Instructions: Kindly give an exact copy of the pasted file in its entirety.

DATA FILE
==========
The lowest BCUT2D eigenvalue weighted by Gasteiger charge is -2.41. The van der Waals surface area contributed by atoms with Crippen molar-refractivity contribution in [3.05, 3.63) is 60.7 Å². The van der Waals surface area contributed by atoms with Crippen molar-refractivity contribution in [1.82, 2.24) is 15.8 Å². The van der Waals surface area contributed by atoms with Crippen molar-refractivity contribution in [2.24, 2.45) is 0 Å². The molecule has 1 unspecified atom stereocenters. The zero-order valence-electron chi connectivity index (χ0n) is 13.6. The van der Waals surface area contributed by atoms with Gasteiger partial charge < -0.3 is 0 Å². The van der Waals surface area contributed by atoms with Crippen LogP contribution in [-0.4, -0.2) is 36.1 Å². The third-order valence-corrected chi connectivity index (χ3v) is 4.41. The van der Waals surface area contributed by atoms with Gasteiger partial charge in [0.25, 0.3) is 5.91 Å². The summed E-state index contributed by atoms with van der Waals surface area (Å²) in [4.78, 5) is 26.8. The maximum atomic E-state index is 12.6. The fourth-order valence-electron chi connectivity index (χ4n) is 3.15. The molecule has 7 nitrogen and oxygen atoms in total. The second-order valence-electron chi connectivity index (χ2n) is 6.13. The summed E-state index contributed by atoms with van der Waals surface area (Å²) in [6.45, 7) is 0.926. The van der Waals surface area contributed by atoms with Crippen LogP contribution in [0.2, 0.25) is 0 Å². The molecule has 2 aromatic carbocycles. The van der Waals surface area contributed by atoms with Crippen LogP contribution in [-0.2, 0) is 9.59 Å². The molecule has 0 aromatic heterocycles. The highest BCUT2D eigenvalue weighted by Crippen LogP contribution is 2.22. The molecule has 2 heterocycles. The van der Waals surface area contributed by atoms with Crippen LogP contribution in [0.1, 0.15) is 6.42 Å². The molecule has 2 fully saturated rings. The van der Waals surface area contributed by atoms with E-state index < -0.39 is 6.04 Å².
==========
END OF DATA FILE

The lowest BCUT2D eigenvalue weighted by Gasteiger charge is -2.41. The van der Waals surface area contributed by atoms with Crippen molar-refractivity contribution in [3.05, 3.63) is 60.7 Å². The van der Waals surface area contributed by atoms with Crippen molar-refractivity contribution in [1.82, 2.24) is 15.8 Å². The van der Waals surface area contributed by atoms with Crippen molar-refractivity contribution in [2.24, 2.45) is 0 Å². The molecule has 1 unspecified atom stereocenters. The zero-order valence-electron chi connectivity index (χ0n) is 13.6. The van der Waals surface area contributed by atoms with Gasteiger partial charge < -0.3 is 0 Å². The van der Waals surface area contributed by atoms with Crippen LogP contribution in [-0.4, -0.2) is 36.1 Å². The third-order valence-corrected chi connectivity index (χ3v) is 4.41. The van der Waals surface area contributed by atoms with Gasteiger partial charge in [0.25, 0.3) is 5.91 Å². The summed E-state index contributed by atoms with van der Waals surface area (Å²) in [4.78, 5) is 26.8. The maximum atomic E-state index is 12.6. The fourth-order valence-electron chi connectivity index (χ4n) is 3.15. The molecule has 7 nitrogen and oxygen atoms in total. The second-order valence-electron chi connectivity index (χ2n) is 6.13. The summed E-state index contributed by atoms with van der Waals surface area (Å²) in [6.45, 7) is 0.926. The van der Waals surface area contributed by atoms with Crippen LogP contribution in [0.2, 0.25) is 0 Å². The molecule has 2 aromatic carbocycles. The van der Waals surface area contributed by atoms with Crippen LogP contribution in [-0.2, 0) is 9.59 Å². The molecule has 0 aromatic heterocycles. The highest BCUT2D eigenvalue weighted by Crippen LogP contribution is 2.22. The molecule has 2 heterocycles. The van der Waals surface area contributed by atoms with Crippen LogP contribution in [0.1, 0.15) is 6.42 Å². The molecule has 2 fully saturated rings. The van der Waals surface area contributed by atoms with E-state index < -0.39 is 6.04 Å².